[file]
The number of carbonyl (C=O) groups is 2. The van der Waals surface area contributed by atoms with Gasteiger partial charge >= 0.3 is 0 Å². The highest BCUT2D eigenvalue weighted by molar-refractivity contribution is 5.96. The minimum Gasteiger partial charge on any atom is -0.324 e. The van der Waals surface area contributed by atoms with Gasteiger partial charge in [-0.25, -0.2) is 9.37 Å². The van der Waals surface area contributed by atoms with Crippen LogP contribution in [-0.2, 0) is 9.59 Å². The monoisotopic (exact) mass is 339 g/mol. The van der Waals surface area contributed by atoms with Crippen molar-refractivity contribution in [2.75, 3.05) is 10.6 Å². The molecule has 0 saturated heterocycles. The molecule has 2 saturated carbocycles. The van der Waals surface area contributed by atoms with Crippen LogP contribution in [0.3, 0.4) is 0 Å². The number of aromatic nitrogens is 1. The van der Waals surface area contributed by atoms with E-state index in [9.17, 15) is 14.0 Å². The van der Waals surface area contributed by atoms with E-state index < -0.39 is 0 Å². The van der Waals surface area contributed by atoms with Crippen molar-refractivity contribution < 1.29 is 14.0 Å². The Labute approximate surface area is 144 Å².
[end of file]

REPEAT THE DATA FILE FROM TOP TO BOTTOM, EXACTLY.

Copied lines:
The number of carbonyl (C=O) groups is 2. The van der Waals surface area contributed by atoms with Gasteiger partial charge >= 0.3 is 0 Å². The highest BCUT2D eigenvalue weighted by molar-refractivity contribution is 5.96. The minimum Gasteiger partial charge on any atom is -0.324 e. The van der Waals surface area contributed by atoms with Gasteiger partial charge in [-0.25, -0.2) is 9.37 Å². The van der Waals surface area contributed by atoms with Crippen LogP contribution in [-0.2, 0) is 9.59 Å². The monoisotopic (exact) mass is 339 g/mol. The van der Waals surface area contributed by atoms with Crippen molar-refractivity contribution in [2.75, 3.05) is 10.6 Å². The molecule has 0 saturated heterocycles. The molecule has 2 saturated carbocycles. The van der Waals surface area contributed by atoms with Crippen LogP contribution in [0.3, 0.4) is 0 Å². The number of aromatic nitrogens is 1. The van der Waals surface area contributed by atoms with E-state index in [9.17, 15) is 14.0 Å². The van der Waals surface area contributed by atoms with E-state index < -0.39 is 0 Å². The van der Waals surface area contributed by atoms with Crippen molar-refractivity contribution < 1.29 is 14.0 Å². The Labute approximate surface area is 144 Å².